Whether you’re “poor but sexy” in Berlin, or “rich but sexy” in Hamburg, creativity brings people together, attracts tourists, and keeps investor money flowing into the real estate market. How do artists, cultural producers and activists deal with their complicity in the production and marketing of the city?
In the Berlin project space am Flutgraben 3, concerned members of Berlin's independent art scene recently met with their Hamburg counterparts to sit down and compare stories. The meeting was hosted by Haben und Brauchen, a Berlin artists’ initiative formed two years ago in order to address the exploitation of artists' labor in a city where art is the tourist attraction par excellence. The ensuing debate, including impassioned contributions from audience members, was moderated by ethnologist and urbanist Kathrin Wildner. Tensions ran high, indicative of the urgency with which Berlin- and Hamburg-based artists combat escalating levels of gentrification in both cities. As I followed the heated discussion I realized that, as a foreign artist living in Berlin, I need to come to terms with this situation.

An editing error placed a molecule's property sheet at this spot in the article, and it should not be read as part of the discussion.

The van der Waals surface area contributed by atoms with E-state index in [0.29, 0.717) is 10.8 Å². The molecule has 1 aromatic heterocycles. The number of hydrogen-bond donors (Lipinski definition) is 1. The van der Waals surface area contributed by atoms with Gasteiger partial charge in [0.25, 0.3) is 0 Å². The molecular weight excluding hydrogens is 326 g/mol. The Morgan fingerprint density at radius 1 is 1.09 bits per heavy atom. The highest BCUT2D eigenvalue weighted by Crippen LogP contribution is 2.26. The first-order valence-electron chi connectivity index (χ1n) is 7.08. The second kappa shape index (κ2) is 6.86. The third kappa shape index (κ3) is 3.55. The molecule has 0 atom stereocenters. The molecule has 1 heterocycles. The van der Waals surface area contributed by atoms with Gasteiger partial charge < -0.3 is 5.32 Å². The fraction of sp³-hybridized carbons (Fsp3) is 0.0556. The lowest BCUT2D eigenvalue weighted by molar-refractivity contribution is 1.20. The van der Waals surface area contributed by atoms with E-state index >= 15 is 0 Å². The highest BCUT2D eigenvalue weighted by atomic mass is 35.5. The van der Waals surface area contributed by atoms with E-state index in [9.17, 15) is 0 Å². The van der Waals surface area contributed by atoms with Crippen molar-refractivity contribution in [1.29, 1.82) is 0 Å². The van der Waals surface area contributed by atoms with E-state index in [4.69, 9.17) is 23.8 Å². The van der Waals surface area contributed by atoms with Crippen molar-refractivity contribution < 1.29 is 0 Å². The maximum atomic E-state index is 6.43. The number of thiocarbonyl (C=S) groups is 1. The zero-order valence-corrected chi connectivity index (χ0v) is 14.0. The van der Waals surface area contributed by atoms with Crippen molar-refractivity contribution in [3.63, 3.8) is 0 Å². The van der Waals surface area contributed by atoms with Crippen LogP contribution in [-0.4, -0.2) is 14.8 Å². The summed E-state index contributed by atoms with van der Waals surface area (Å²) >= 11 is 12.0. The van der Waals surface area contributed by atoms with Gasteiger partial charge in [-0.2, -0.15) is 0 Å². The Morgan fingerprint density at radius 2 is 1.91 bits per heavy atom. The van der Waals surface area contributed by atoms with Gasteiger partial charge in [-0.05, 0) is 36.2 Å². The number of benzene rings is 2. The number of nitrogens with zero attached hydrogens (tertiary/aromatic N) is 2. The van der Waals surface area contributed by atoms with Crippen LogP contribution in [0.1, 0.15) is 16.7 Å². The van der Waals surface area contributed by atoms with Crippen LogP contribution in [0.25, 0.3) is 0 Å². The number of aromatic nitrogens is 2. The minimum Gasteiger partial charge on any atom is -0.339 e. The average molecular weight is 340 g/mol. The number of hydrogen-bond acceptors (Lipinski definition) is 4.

Members of the “creative class,” that “ultimate economic resource” so glorified by Richard Florida, find themselves in a strange double bind these days. Political intervention of any form, from public exhibitions and community events to occupying a building, seems to be embraced by city politicians as a form of subcultural ambience. From Hamburg's Park Fiction to Berlin's Oranienplatz refugee protest camp, when projects possessing high levels of public visibility and implied or overt critique are actively endorsed by local authorities, are the real issues at stake being addressed? Or does dialogue simply become a replacement for action?
Haben und Brauchen meeting, Image credit Jochen Becker.